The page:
Now, along the way I did a lot of things that made it possible for me to pull this transition off. For example, in my first two years at this startup before becoming Head of SRE I was also the scrum master (aka the project manager). I took this role on mostly because I had seen really bad project management at other companies, and I didn't want something similar to happen to me again, so I jumped on the opportunity to own project management before I could be subjected to bad project management. Was the counterfactual of bad project management likely? Don't know, I didn't think about it that hard. I just wanted to not feel the pain again. All I can say is that it worked out in the end, because being a staff engineer generally requires you be good enough at project management to manage the work of at least an entire team (8-12 people).
On that point, a key experience in my path was managing an 18-month long database migration. This project was projected to cut COGS by 50% (and more than double operating margins) and improving our financials was a top company goal. I worked with 5 engineers over that time to take the project from proof of concept to roll out in production with no loss of data or downtime. This required solving a lot of problems across our stack, which made a lot of assumptions about the database layer and had insufficiently abstractions to make the process easy. Having a success like that was essential to making it to the staff level when I went for my next job. So it's worth saying that it's not just about project management skills, it's about using those project management skills to generate positive outcomes for the business.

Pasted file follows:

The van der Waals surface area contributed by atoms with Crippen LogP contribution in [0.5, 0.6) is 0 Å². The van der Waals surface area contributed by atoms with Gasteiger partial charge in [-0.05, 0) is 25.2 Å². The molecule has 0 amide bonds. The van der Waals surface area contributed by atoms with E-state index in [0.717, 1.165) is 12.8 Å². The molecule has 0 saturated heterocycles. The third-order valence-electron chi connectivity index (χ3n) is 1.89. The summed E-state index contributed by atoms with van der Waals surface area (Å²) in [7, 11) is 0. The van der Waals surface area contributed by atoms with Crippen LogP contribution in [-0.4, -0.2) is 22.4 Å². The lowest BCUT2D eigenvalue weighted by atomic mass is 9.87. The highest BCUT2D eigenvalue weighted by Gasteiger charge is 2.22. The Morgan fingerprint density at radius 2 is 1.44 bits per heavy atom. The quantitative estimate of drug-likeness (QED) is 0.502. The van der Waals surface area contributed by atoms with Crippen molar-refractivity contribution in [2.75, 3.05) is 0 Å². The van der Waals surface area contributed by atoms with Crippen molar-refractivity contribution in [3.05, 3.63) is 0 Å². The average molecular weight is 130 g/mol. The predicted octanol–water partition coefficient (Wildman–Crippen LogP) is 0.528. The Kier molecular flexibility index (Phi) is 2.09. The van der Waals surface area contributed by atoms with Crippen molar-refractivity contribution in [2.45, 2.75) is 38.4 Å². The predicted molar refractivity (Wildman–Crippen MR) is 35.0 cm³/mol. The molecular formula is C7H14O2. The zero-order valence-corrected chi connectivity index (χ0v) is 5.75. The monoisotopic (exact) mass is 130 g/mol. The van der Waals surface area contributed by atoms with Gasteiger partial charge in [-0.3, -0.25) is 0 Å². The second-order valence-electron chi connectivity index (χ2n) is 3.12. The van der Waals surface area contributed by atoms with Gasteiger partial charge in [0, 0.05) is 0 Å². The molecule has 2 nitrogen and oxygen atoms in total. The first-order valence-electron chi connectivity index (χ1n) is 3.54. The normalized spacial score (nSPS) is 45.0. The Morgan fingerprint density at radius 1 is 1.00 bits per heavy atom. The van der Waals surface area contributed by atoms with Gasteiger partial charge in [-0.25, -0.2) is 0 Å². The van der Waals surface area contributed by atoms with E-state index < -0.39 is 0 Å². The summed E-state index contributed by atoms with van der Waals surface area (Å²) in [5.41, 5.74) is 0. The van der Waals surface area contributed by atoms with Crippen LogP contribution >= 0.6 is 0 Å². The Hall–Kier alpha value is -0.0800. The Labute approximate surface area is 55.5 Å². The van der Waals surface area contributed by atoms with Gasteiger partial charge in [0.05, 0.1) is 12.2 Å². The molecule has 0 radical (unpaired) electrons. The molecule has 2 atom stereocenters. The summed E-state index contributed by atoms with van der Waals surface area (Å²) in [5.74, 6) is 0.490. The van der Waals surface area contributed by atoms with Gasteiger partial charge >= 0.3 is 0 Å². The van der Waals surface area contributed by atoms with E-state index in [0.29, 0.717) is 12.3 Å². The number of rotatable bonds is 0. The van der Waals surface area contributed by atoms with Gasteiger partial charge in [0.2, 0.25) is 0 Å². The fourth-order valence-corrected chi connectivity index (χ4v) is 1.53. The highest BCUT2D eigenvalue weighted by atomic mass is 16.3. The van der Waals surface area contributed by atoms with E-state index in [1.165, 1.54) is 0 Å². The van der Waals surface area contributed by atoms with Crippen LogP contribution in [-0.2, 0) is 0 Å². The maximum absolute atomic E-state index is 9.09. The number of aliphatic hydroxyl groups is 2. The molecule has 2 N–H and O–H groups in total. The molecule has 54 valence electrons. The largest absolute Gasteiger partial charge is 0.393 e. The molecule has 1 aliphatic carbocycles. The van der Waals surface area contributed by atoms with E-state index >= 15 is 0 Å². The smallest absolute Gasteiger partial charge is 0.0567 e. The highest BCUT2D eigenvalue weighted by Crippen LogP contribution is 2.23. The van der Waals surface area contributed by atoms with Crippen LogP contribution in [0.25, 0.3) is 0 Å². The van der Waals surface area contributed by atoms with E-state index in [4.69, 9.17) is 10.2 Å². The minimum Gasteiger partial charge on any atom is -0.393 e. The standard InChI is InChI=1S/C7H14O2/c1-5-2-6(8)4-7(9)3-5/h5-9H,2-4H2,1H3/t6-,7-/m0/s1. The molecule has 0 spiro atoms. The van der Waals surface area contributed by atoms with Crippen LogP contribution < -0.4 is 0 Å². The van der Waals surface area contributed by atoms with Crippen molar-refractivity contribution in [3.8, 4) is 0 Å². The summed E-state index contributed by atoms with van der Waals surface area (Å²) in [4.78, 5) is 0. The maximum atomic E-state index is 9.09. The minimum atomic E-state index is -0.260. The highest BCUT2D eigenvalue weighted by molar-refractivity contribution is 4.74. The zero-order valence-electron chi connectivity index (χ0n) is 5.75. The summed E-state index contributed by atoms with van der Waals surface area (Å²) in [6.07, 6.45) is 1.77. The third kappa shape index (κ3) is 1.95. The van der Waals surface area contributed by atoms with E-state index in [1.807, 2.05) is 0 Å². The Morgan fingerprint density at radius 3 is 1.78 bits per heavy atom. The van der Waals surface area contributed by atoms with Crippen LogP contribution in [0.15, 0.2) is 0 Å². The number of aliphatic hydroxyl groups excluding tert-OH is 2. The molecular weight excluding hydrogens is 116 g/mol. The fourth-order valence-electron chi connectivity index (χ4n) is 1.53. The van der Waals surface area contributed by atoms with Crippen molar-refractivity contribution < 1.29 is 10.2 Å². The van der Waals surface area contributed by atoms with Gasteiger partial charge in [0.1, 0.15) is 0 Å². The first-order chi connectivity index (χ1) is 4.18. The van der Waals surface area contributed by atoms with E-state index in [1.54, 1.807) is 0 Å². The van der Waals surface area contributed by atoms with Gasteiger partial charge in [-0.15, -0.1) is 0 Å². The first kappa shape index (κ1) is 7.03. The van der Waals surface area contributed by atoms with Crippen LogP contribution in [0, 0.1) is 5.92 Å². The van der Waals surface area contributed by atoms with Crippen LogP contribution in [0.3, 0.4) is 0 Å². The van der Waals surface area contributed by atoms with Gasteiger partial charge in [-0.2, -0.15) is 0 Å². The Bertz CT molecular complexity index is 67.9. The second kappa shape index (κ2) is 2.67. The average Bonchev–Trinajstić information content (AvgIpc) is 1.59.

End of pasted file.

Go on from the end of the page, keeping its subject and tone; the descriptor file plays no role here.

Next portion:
I also got really into a few other topics. One is accounting. Might sound boring, but accounting is at the heart of all businesses. You need to understand and be able to speak the language of accounting to be part of management, and it has helped me as a staff engineer. Consider this one optional, though, as I think there's ways to be a staff engineer without much accounting knowledge (you can lean on your management partners to help you here).